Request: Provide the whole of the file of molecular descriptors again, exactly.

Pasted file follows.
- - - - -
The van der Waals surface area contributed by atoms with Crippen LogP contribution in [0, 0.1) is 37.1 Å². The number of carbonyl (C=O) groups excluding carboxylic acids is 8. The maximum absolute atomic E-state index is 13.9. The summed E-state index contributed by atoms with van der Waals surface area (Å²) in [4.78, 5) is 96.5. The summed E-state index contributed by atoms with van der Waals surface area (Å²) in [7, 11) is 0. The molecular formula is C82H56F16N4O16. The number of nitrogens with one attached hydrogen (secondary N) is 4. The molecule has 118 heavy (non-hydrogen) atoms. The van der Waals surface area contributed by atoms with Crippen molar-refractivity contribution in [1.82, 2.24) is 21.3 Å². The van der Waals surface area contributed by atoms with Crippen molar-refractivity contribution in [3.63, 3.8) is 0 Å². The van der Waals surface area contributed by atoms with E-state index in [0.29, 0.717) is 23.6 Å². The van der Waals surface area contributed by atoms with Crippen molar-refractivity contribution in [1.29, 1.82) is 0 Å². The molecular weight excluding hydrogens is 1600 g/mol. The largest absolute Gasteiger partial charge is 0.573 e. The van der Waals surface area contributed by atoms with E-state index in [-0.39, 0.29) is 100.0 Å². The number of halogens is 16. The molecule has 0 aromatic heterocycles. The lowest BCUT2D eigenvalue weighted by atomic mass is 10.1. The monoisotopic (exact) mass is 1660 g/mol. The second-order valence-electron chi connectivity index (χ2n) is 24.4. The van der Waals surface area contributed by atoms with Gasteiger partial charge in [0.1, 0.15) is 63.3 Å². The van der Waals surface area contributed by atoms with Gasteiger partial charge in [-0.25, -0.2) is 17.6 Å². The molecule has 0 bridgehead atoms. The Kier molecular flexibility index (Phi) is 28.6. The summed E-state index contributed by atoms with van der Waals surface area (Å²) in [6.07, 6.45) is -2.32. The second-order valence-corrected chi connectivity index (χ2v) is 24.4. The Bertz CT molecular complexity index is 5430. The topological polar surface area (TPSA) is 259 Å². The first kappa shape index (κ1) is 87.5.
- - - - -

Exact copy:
The van der Waals surface area contributed by atoms with Crippen LogP contribution in [0, 0.1) is 37.1 Å². The number of carbonyl (C=O) groups excluding carboxylic acids is 8. The maximum absolute atomic E-state index is 13.9. The summed E-state index contributed by atoms with van der Waals surface area (Å²) in [4.78, 5) is 96.5. The summed E-state index contributed by atoms with van der Waals surface area (Å²) in [7, 11) is 0. The molecular formula is C82H56F16N4O16. The number of nitrogens with one attached hydrogen (secondary N) is 4. The molecule has 118 heavy (non-hydrogen) atoms. The van der Waals surface area contributed by atoms with Crippen molar-refractivity contribution in [1.82, 2.24) is 21.3 Å². The van der Waals surface area contributed by atoms with Crippen molar-refractivity contribution in [3.63, 3.8) is 0 Å². The van der Waals surface area contributed by atoms with E-state index in [0.29, 0.717) is 23.6 Å². The van der Waals surface area contributed by atoms with Crippen molar-refractivity contribution in [1.29, 1.82) is 0 Å². The molecular weight excluding hydrogens is 1600 g/mol. The largest absolute Gasteiger partial charge is 0.573 e. The van der Waals surface area contributed by atoms with E-state index in [-0.39, 0.29) is 100.0 Å². The number of halogens is 16. The molecule has 0 aromatic heterocycles. The lowest BCUT2D eigenvalue weighted by atomic mass is 10.1. The monoisotopic (exact) mass is 1660 g/mol. The second-order valence-electron chi connectivity index (χ2n) is 24.4. The van der Waals surface area contributed by atoms with Gasteiger partial charge in [0.1, 0.15) is 63.3 Å². The van der Waals surface area contributed by atoms with Gasteiger partial charge in [-0.25, -0.2) is 17.6 Å². The molecule has 0 bridgehead atoms. The Kier molecular flexibility index (Phi) is 28.6. The summed E-state index contributed by atoms with van der Waals surface area (Å²) in [6.07, 6.45) is -2.32. The second-order valence-corrected chi connectivity index (χ2v) is 24.4. The Bertz CT molecular complexity index is 5430. The topological polar surface area (TPSA) is 259 Å². The first kappa shape index (κ1) is 87.5.